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well, I don't know; but for my own part, I must confess, I was so dissatisfied, that I was sorry
the poet had saved Andromache, and could heartily have wished that he had left her stone-dead upon the stage. For you can not imagine, Mr. Spectator, the mischief she was reserved to do I found my soul, during the action, gradually worked up to the highest pitch; and felt the exalted passion which all generous minds conceive at the sight of virtue in distress. The impression, believe me, sir, was so strong, upon me, that, I am persuaded, if I had been let alone in it, I could, at an extremity, have ventured to defend yourself and Sir Roger against half a score of the fiercest Mohocks; but the ludicrous epilogue in the close extinguished all my ardour, and made me look upon all such noble achievements as downright silly and romantic. What the rest of the audience felt I can not so well tell; for myself, I must declare, that at the end of thé play, I found my soul uniform, and all of a piece; but at the end of the epilogue, it was so jumbled together, and divided between jest and earnest, that if you will forgive me an extravagant fancy, I will here set it down. I could not but fancy, if my soul had at that moment quitted my body, and descended to the poetical shades in the posture it was then in, what a strange figure it would have made among them. They would not have known what to have made of my motley spectre, half comic and half tragic, all over resembling a ridiculous face, that at the same time laughs on one side, and cries on the other. The only defence, I think, I have ever heard made for this, as it seems to me the most unnatural tack of the
comic tail to the tragic head, is this, that the minds of the audience must be refreshed, and gentlemen and ladies not sent away to their own homes with too dismal and melancholy thoughts about them; for who knows the consequence of this? We are much obliged indeed to the poets for the great tenderness they express for the safety of our persons, and heartily thank them for it: but if that be all, pray, good sir, assure them, that we are none of us like to come to any great harm; and that, let them do their best, we shall in all probability live out the length of our days, and frequent the theatres more than ever. What makes me more desirous to have some reformation of this matter is, because of an ill consequence or two attending it; for a great many of our church musicians being related to the theatre, they have, in imitation of these epilogues, introduced in their farewell voluntaries a sort of music quite foreign to the design of church-services, to the great prejudice of well disposed people. Those fingering gentlemen should be informed, that they ought to suit their airs to the place and business; and that the musician is obliged to keep to the text as much as the preacher. For want of this, I have found by experience a great deal of mischief; for when the preacher has often, with great piety and art enough, handled his subject, and the judicious clerk has, with the utmost diligence, culled out two staves proper to the discourse, and I have found in myself, and in the rest of the pew, good thoughts and dispositions, they have been all in a moment dissipated by a merry jig from the organ-loft. One knows not what further ill effects the epilogues I have been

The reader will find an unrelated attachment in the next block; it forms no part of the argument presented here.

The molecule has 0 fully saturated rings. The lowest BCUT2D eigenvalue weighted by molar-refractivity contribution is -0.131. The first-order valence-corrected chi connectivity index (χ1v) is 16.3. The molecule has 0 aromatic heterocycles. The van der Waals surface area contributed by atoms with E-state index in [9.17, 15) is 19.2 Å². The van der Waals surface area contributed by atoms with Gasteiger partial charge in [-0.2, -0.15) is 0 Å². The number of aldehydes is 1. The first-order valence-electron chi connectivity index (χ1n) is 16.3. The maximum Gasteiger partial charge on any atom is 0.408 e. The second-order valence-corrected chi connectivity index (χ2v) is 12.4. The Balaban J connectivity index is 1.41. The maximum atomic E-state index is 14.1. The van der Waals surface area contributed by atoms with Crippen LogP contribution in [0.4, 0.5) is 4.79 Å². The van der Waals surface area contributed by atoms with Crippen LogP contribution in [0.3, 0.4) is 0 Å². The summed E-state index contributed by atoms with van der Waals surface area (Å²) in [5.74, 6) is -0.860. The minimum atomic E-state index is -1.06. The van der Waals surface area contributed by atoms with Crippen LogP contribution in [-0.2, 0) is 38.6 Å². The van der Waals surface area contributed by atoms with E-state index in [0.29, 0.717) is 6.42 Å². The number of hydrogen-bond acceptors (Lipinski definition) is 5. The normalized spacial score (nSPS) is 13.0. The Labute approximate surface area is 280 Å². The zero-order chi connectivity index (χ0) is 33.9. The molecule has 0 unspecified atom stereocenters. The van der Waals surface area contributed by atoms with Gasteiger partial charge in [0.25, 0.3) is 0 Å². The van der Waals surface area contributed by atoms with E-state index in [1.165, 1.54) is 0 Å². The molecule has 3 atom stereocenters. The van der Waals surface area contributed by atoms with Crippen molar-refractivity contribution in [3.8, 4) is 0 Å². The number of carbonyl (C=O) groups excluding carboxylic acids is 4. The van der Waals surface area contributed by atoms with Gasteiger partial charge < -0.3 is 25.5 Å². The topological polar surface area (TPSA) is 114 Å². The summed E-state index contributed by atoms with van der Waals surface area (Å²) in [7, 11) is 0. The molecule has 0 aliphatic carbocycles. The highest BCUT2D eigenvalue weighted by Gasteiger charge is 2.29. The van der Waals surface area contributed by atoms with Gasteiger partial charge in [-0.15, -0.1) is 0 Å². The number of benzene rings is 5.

speaking of may in time produce: but this I am credibly informed of, that Paul Lorrain* has resolved upon a very sudden reformation in his tragical dramas; and that at the next monthly performance, he designs, instead of a penitential psalm, to dismiss his audience with an excellent new ballad of his own composing. Pray, sir, do what you can to put a stop to these growing evils, and you will very much oblige